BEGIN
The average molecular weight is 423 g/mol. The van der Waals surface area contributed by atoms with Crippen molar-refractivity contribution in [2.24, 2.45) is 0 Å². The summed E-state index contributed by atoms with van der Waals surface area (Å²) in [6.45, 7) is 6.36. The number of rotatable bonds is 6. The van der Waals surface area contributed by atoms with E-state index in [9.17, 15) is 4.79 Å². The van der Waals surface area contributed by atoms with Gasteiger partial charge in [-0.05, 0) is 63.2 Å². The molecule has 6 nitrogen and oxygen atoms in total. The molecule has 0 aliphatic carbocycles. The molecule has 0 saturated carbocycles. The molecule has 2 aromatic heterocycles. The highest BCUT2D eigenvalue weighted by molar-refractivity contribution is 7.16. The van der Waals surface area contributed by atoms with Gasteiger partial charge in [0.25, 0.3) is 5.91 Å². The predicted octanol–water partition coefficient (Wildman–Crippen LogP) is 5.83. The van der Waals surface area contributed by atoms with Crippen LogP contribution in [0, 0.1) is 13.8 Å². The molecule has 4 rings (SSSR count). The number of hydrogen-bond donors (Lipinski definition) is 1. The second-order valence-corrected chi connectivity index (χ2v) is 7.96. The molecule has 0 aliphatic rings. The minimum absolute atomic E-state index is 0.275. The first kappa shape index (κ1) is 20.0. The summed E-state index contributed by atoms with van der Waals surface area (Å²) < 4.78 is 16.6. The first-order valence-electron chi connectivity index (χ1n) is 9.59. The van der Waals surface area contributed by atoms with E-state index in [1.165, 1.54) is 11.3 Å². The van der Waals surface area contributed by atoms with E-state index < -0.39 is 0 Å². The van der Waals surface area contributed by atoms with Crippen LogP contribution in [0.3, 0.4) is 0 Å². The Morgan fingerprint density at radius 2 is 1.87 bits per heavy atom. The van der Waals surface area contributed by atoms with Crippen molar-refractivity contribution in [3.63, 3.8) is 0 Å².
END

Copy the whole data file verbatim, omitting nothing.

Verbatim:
The average molecular weight is 423 g/mol. The van der Waals surface area contributed by atoms with Crippen molar-refractivity contribution in [2.24, 2.45) is 0 Å². The summed E-state index contributed by atoms with van der Waals surface area (Å²) in [6.45, 7) is 6.36. The number of rotatable bonds is 6. The van der Waals surface area contributed by atoms with E-state index in [9.17, 15) is 4.79 Å². The van der Waals surface area contributed by atoms with Gasteiger partial charge in [-0.05, 0) is 63.2 Å². The molecule has 6 nitrogen and oxygen atoms in total. The molecule has 0 aliphatic carbocycles. The molecule has 0 saturated carbocycles. The molecule has 2 aromatic heterocycles. The highest BCUT2D eigenvalue weighted by molar-refractivity contribution is 7.16. The van der Waals surface area contributed by atoms with Gasteiger partial charge in [0.25, 0.3) is 5.91 Å². The predicted octanol–water partition coefficient (Wildman–Crippen LogP) is 5.83. The van der Waals surface area contributed by atoms with Crippen LogP contribution in [0, 0.1) is 13.8 Å². The molecule has 4 rings (SSSR count). The number of hydrogen-bond donors (Lipinski definition) is 1. The second-order valence-corrected chi connectivity index (χ2v) is 7.96. The molecule has 0 aliphatic rings. The minimum absolute atomic E-state index is 0.275. The first kappa shape index (κ1) is 20.0. The summed E-state index contributed by atoms with van der Waals surface area (Å²) < 4.78 is 16.6. The first-order valence-electron chi connectivity index (χ1n) is 9.59. The van der Waals surface area contributed by atoms with E-state index in [1.165, 1.54) is 11.3 Å². The van der Waals surface area contributed by atoms with E-state index < -0.39 is 0 Å². The van der Waals surface area contributed by atoms with Crippen LogP contribution in [0.3, 0.4) is 0 Å². The Morgan fingerprint density at radius 2 is 1.87 bits per heavy atom. The van der Waals surface area contributed by atoms with Crippen molar-refractivity contribution in [3.63, 3.8) is 0 Å².